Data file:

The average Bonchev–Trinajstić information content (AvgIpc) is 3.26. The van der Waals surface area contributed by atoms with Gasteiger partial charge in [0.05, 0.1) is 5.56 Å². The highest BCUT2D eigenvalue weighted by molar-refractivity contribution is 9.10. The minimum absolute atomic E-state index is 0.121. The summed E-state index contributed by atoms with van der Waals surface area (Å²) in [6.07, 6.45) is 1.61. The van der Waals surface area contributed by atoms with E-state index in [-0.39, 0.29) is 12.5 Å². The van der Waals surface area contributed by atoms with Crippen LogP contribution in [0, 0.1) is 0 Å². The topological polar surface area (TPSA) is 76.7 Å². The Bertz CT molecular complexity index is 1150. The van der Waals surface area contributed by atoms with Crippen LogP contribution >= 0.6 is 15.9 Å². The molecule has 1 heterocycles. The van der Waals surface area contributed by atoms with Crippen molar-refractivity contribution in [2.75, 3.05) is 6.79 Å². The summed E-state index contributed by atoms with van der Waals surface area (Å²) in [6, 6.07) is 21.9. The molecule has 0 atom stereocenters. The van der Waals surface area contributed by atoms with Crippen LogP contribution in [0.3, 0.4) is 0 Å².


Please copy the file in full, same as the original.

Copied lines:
The average Bonchev–Trinajstić information content (AvgIpc) is 3.26. The van der Waals surface area contributed by atoms with Gasteiger partial charge in [0.05, 0.1) is 5.56 Å². The highest BCUT2D eigenvalue weighted by molar-refractivity contribution is 9.10. The minimum absolute atomic E-state index is 0.121. The summed E-state index contributed by atoms with van der Waals surface area (Å²) in [6.07, 6.45) is 1.61. The van der Waals surface area contributed by atoms with E-state index in [-0.39, 0.29) is 12.5 Å². The van der Waals surface area contributed by atoms with Crippen LogP contribution in [0, 0.1) is 0 Å². The topological polar surface area (TPSA) is 76.7 Å². The Bertz CT molecular complexity index is 1150. The van der Waals surface area contributed by atoms with Crippen LogP contribution >= 0.6 is 15.9 Å². The molecule has 1 heterocycles. The van der Waals surface area contributed by atoms with Crippen molar-refractivity contribution in [2.75, 3.05) is 6.79 Å². The summed E-state index contributed by atoms with van der Waals surface area (Å²) in [6, 6.07) is 21.9. The molecule has 0 atom stereocenters. The van der Waals surface area contributed by atoms with Crippen LogP contribution in [0.3, 0.4) is 0 Å².